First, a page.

When the official selection for the Cannes Film Festival’s 70th annual edition was unveiled Thursday, a clear theme could be seen in many of the picks: the migrant crisis.
FRANCE 24 takes a look at the films selected both in and out of competition - this year the films take the burning issues challenging our world and transfer them to the silver screen.
France’s iconic film festival, a celebration of world cinema, just happens to begin immediately after France’s presidential election, as almost an epilogue to this fraught and highly divisive campaign. Undoubtedly, politics will still be on festival-goers’ lips when the event begins on May 17.
Revealing 2017’s official selection, festival president Pierre Lescure and his general delegate Thierry Frémaux said it themselves: "While Cannes intends to serve as an enchanted parenthetical in the madness of the news cycle, the festival cannot eschew the realities of the world today, be it Donald Trump’s fits, atrocities in Syria or North Korea’s warmongering. Beyond the glamour of the red carpet, La Quinzaine, as the festival’s fortnight is affectionately known, seeks to 'reflect the world'."
A brief run-down of some of the selection committee’s picks shows that there are 49 films in all, including 18 in competition. Furthermore, all of them have yet to be released.
In competition, Austrian director Michael Haneke will be vying for his record third Palme d’Or with “Happy End”, a drama that looks at the migrant crisis from the perspective of people who would rather shield their eyes from it, in this case a family that lives near a refugee camp.
“The film takes place entirely in Calais, with migrants as the backdrop," says veteran of French cinema Jean-Louis Trintignant, who plays a key character. “It is the story of an affluent family of public-works entrepreneurs who built the Channel Tunnel. It features Isabelle Huppert, Mathieu Kassovitz and a little girl. It’s very beautiful,” says Trintignant, who starred with Huppert and Emmanuelle Riva in Haneke’s 2012 Palme d’Or laureate Amour.
In “Jupiter’s Moon”, also in competition, Hungarian director Kornel Mundruczo comes at the subject of migrants from an entirely different angle. Touted as science fiction, the film traces the wanderings of a refugee who, in attempting to reach Hungary, realises he has a curious power: he can levitate. Mundruczo previously wrote and directed the excellent “White God” about a canine revolt in the streets of Budapest. The filmmaker likes to use allegories to talk about his native Hungary, currently led by the populist Viktor Orban, and Europe, increasingly at the mercy of inward-looking nationalist sentiment.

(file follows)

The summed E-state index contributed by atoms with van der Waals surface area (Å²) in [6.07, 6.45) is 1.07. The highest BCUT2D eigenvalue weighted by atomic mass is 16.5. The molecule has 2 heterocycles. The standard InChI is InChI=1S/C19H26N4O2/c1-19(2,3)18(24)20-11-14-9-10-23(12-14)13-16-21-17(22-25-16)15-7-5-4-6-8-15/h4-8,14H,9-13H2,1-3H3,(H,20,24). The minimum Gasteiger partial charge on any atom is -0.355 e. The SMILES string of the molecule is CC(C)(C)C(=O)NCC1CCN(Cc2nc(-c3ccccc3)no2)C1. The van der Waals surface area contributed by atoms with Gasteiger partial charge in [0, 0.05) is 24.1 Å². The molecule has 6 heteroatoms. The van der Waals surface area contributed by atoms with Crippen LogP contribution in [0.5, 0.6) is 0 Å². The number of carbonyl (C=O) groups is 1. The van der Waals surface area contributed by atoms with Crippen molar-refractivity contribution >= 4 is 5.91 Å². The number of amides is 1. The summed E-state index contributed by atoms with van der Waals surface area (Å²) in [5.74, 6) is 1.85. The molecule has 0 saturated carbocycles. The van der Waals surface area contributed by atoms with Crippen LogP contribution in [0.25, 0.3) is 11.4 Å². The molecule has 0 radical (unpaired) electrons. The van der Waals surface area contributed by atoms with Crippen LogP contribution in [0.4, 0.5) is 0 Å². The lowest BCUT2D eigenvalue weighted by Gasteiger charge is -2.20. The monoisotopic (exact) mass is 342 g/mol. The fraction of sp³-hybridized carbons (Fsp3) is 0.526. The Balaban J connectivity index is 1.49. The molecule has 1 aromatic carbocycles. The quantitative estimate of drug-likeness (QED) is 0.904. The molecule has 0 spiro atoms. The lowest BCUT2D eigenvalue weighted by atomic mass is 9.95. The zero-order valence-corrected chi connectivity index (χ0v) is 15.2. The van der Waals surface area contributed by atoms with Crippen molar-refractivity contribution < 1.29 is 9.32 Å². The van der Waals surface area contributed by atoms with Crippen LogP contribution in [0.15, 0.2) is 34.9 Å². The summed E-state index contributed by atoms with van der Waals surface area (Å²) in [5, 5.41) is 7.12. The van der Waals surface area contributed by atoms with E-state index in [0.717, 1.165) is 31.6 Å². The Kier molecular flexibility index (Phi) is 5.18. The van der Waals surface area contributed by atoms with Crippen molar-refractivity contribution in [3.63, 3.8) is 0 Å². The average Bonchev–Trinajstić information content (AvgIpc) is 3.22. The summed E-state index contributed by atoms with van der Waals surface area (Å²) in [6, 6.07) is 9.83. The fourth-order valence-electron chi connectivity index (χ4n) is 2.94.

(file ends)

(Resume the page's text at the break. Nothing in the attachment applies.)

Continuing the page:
In a special screening, British actress and activist Vanessa Redgrave will present “Sea Sorrow”, an out-of-competition documentary about men and women who help refugees. Redgrave says she began writing the film – her first behind the camera – after the photograph of Alan Kurdi, a Syrian toddler found dead on a Turkish beach, was published in 2015. The 79-year-old stage and screen star filmed on location in France, Greece, Italy and Lebanon. In December, when she screened the film for minors who had previously lived in Calais’s “Jungle” refugee camp, she told Agence France-Presse that she hopes the film “will help keep people human and trying to help”.
Finally, “Out”, a feature-length film by Slovakian director Gyorgy Kristof, looks at “migrant workers, those who, in this Europe, travel East to West and North to South” to find a job, says Frémaux. In the film, a fifty-something Slovakian father leaves home to work on a shipbuilding site in Latvia. But he becomes marginalised over the course of his journey, a story full of twists and turns and obstacles. The film features in Cannes’s “Un certain regard” line-up.
The coveted Palme d’Or is due to be awarded on May 28.
This article has been translated from the original, in French.
Date created : 2017-04-14